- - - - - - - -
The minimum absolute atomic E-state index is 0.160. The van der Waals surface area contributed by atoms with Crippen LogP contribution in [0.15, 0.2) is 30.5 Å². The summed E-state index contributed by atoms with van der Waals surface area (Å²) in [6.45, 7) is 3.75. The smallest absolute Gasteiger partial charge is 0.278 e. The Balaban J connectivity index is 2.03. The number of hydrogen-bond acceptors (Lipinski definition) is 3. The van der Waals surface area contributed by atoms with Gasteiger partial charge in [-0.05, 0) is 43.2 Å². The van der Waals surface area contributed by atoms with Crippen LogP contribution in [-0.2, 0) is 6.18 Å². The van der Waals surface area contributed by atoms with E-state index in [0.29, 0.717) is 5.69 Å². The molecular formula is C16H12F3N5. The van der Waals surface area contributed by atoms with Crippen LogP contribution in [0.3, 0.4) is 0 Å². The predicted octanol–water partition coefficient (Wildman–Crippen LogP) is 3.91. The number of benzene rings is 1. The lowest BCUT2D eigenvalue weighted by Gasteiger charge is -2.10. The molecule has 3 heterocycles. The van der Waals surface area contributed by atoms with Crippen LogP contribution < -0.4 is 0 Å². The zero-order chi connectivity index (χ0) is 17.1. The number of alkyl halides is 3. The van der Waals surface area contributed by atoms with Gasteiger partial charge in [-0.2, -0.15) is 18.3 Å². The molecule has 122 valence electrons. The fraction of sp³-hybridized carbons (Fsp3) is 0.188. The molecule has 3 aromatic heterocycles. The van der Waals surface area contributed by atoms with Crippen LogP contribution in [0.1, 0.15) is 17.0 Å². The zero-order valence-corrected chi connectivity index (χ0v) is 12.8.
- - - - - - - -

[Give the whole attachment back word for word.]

The minimum absolute atomic E-state index is 0.160. The van der Waals surface area contributed by atoms with Crippen LogP contribution in [0.15, 0.2) is 30.5 Å². The summed E-state index contributed by atoms with van der Waals surface area (Å²) in [6.45, 7) is 3.75. The smallest absolute Gasteiger partial charge is 0.278 e. The Balaban J connectivity index is 2.03. The number of hydrogen-bond acceptors (Lipinski definition) is 3. The van der Waals surface area contributed by atoms with Gasteiger partial charge in [-0.05, 0) is 43.2 Å². The van der Waals surface area contributed by atoms with Crippen LogP contribution in [-0.2, 0) is 6.18 Å². The van der Waals surface area contributed by atoms with E-state index in [0.29, 0.717) is 5.69 Å². The molecular formula is C16H12F3N5. The van der Waals surface area contributed by atoms with Crippen LogP contribution in [0.3, 0.4) is 0 Å². The predicted octanol–water partition coefficient (Wildman–Crippen LogP) is 3.91. The number of benzene rings is 1. The lowest BCUT2D eigenvalue weighted by Gasteiger charge is -2.10. The molecule has 3 heterocycles. The van der Waals surface area contributed by atoms with Crippen LogP contribution < -0.4 is 0 Å². The zero-order chi connectivity index (χ0) is 17.1. The number of alkyl halides is 3. The van der Waals surface area contributed by atoms with Gasteiger partial charge in [-0.2, -0.15) is 18.3 Å². The molecule has 122 valence electrons. The fraction of sp³-hybridized carbons (Fsp3) is 0.188. The molecule has 3 aromatic heterocycles. The van der Waals surface area contributed by atoms with Crippen LogP contribution in [0.1, 0.15) is 17.0 Å². The zero-order valence-corrected chi connectivity index (χ0v) is 12.8.